honesty

The Laughingstock

#AmercianPrestige | #WhatTheyVotedFor

United States President Donald Trump reacts to being laughed at during a speech to the United Nations General Assembly in New York City, 25 September 2018. (Image credit: CNN)

Some remind there is an audience of one. And it is not unheard of to suggest that the tone is set at the top. These points are not exclusive of one another. Steve Benen, for instance, notes:

... just as odd was Haley’s explanation for diplomats laughing at Donald Trump during his remarks to the General Assembly yesterday.

United States ambassador to the UN Nikki Haley speaks during a United Nations Security Council meeting on the situation in Myanmar at UN Headquarters in New York, 28 August 2018. (Photo by Dominick Reuter/AFP/Getty Images)UN Ambassador Nikki Haley said Wednesday that world leaders who laughed during President Donald Trump’s speech to the United Nations did so because “they loved how honest he is.” […]”They love that he’s honest with them and they’ve never seen anything like it, so there’s respect there,” she said. “I saw that the media was trying to make it something disrespectful. That’s not what it was. They love to be with him.”

Look, I realize people in the president’s orbit feel the need to be sycophantic toward him, if for no other reason than to protect their job security. This is especially true when it comes to officials appearing on “Fox and Friends”—a program Trump has been known to effectively live-tweet.Haley must’ve known that her boss was watching, so she wasn’t in a position to be candid about foreign diplomats’ opinions of the controversial American leader.But that hardly justifies the ambassador’s rhetoric.

There is a certain obvious point to be made; the one and only Dana Milbank headlines the highlight, that President Donald J. Trump “is the laughingstock of the world”. (more…)

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A Memo to Pat McCrory: Deplorability and Expectation (#bullyblubbering)

#bullyblubbering | #pooreffingyou

North Carolina Gov. Pat McCrory addresses the Wake County Republican Party 2016 Convention at the State Fairgrounds in Raleigh, 8 March 2016. (Photo: Al Drago/CQ Roll Call/Getty)

MEMORANDUM

To: Pat McCrory

re: Deplorability and expectation

Over at Salon, we learn:

Former North Carolina Gov. Pat McCrory, a Republican best known for his controversial bill banning transgender people from using the bathrooms that match their gender identity, is now complaining that the association with anti-transgender prejudice is hurting his post-gubernatorial career.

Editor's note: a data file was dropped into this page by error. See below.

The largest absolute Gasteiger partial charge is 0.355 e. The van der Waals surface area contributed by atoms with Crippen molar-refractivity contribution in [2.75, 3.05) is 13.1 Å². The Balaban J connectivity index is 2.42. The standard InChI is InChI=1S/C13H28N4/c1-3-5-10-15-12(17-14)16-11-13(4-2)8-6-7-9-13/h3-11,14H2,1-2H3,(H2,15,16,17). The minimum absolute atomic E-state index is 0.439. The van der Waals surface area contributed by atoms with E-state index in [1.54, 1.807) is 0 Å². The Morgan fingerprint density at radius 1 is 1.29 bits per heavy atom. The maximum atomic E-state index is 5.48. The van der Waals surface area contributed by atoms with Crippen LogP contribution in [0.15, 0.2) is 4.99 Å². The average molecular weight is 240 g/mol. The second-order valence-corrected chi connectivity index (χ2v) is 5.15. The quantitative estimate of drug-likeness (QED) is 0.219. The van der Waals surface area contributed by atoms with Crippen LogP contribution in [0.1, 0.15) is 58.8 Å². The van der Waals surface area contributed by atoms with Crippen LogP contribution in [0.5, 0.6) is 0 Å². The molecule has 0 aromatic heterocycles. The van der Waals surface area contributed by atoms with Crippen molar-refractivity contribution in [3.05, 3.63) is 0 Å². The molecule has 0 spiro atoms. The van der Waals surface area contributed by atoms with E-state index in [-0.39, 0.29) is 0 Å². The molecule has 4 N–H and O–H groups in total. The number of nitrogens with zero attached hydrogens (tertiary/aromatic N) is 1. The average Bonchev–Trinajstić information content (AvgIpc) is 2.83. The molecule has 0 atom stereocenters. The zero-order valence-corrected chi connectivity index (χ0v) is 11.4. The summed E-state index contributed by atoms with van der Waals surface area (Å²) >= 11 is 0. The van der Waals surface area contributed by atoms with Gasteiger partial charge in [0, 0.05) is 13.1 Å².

“People are reluctant to hire me, because, ‘oh my gosh, he’s a bigot’—which is the last thing I am,” McCrory complained on a podcast for an Asheville-based evangelical Christian website known as WORLD on Friday, according to the Raleigh News and Observer.

During a previous interview he told WORLD that “if you disagree with the politically correct thought police on this new definition of gender, you’re a bigot, you’re the worst of evil. It’s almost as if I broke a law.”

It is worth noting, sir, yeah, that’s going to happen: When you go out of your way to do something deplorable, other people regard you accordingly. It is, in point of fact, rather quite difficult to countenance the proposition that you are so incapable of comprehending this point.

To the other, apparently you’ve accepted several opportunities—your phrasing, remember: “I’ve accepted several opportunities”—so it would seem you’re not hurting for work.

Furthermore, you forfeit a good deal of general human sympathy when lamenting of having been “purged due to political thought”: You do recognize, sir, do you not, that you went out of your way to harm other people? You signed a law. You advocated against human rights. You created danger and harm for other people in doing so. If you wish society to commiserate with you as others react to your deplorable behavior, at least have the decency to describe circumstances honestly.